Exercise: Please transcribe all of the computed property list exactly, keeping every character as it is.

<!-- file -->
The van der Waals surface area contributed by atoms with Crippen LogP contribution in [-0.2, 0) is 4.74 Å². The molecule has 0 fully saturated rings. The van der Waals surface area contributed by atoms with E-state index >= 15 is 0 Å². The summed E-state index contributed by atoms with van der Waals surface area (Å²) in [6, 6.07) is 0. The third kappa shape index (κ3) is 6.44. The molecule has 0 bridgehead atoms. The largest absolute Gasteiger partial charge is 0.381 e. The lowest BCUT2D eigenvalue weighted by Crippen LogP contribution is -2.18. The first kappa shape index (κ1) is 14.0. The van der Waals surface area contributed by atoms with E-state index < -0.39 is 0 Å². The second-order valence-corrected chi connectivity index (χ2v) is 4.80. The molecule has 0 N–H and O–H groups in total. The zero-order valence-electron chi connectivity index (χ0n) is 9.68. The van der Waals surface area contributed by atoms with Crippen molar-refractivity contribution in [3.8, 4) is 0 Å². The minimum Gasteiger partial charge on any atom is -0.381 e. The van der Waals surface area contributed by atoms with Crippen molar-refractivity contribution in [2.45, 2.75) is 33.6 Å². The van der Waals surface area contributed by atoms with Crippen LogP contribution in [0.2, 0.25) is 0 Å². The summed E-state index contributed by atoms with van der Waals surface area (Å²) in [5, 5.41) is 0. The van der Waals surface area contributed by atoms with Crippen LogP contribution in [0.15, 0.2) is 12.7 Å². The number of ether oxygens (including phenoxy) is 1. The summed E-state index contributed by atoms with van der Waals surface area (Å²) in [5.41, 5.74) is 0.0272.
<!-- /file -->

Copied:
The van der Waals surface area contributed by atoms with Crippen LogP contribution in [-0.2, 0) is 4.74 Å². The molecule has 0 fully saturated rings. The van der Waals surface area contributed by atoms with E-state index >= 15 is 0 Å². The summed E-state index contributed by atoms with van der Waals surface area (Å²) in [6, 6.07) is 0. The third kappa shape index (κ3) is 6.44. The molecule has 0 bridgehead atoms. The largest absolute Gasteiger partial charge is 0.381 e. The lowest BCUT2D eigenvalue weighted by Crippen LogP contribution is -2.18. The first kappa shape index (κ1) is 14.0. The van der Waals surface area contributed by atoms with E-state index < -0.39 is 0 Å². The second-order valence-corrected chi connectivity index (χ2v) is 4.80. The molecule has 0 N–H and O–H groups in total. The zero-order valence-electron chi connectivity index (χ0n) is 9.68. The van der Waals surface area contributed by atoms with Crippen molar-refractivity contribution in [3.8, 4) is 0 Å². The minimum Gasteiger partial charge on any atom is -0.381 e. The van der Waals surface area contributed by atoms with Crippen molar-refractivity contribution in [2.45, 2.75) is 33.6 Å². The van der Waals surface area contributed by atoms with Crippen LogP contribution in [0.2, 0.25) is 0 Å². The summed E-state index contributed by atoms with van der Waals surface area (Å²) in [5, 5.41) is 0. The van der Waals surface area contributed by atoms with Crippen LogP contribution in [0.15, 0.2) is 12.7 Å². The number of ether oxygens (including phenoxy) is 1. The summed E-state index contributed by atoms with van der Waals surface area (Å²) in [5.41, 5.74) is 0.0272.